As a starter, if you're having a problem like that, you get beaten silly and then you have to wait five days to see how well you've corrected the problem. And if you haven't quite fixed it yet, then you get another beating and you've got to wait five more days.
Of course that gets to the heart of one of my bugaboos about starting pitcher callups. If the kid has to do that kind of basic work (e.g. learning to put a pitch where it needs to be), then he's got no business starting games in the majors. Every problem gets magnified when you're a starter. You can't hide. Sooner or later, whatever it is you're doing wrong will catch up to you.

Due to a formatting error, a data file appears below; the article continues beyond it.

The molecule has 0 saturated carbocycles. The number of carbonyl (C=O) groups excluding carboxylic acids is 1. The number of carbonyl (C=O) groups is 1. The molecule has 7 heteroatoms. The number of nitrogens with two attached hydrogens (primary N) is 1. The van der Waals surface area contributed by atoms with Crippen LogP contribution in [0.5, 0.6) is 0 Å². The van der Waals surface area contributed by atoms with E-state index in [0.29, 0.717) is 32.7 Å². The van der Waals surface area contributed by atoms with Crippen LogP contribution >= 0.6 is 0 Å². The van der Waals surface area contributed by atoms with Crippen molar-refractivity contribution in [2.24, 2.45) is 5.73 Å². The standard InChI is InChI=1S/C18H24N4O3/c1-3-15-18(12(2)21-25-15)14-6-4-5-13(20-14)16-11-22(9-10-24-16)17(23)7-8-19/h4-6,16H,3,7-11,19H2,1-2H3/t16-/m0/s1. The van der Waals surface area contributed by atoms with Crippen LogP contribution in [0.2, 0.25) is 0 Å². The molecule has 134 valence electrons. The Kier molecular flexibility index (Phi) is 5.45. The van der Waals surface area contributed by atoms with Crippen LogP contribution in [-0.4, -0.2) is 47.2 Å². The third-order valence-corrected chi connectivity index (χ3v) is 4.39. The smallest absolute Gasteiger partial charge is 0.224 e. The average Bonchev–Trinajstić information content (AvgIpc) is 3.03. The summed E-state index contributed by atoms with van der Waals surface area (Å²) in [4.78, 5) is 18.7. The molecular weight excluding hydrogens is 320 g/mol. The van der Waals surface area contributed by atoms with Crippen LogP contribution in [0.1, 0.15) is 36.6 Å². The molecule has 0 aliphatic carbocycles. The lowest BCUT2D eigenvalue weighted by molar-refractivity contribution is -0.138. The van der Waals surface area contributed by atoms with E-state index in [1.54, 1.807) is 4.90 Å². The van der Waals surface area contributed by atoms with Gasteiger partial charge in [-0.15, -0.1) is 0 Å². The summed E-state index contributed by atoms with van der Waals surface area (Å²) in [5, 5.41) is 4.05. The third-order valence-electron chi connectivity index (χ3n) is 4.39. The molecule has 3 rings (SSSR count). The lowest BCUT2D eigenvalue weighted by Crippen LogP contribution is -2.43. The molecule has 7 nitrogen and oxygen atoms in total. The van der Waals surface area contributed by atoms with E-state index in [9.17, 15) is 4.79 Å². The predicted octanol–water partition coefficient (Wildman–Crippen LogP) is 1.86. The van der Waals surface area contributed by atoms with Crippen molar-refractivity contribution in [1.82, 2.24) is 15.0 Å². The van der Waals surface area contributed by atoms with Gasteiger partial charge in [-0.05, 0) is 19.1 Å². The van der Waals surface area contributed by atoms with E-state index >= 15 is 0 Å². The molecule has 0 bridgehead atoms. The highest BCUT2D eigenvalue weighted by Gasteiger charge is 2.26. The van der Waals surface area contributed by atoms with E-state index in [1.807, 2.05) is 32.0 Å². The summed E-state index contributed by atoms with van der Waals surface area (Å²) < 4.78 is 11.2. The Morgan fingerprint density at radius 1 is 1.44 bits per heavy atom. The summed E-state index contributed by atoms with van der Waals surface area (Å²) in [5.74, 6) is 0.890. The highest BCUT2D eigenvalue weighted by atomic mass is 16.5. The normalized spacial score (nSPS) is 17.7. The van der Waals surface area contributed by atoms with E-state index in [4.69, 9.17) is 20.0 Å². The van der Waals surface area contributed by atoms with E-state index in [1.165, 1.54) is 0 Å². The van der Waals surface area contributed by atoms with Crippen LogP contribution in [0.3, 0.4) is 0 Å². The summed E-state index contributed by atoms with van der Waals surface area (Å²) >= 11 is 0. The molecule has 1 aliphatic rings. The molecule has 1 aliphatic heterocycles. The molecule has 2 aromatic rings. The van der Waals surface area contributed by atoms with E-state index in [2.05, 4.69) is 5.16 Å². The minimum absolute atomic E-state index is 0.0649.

I allow more leeway in the bullpen because the manager can yank that kid on a moment's notice if he doesn't like what he sees. It's certainly a good place to do your initial tinkering, to get a feel for what works against MLB hitters so that you don't get thrust into that punish-and-wait cycle. Even a dozen bullpen outings can tighten up a young pitcher's offerings so that when he takes the mound for a start he's better equipped for it.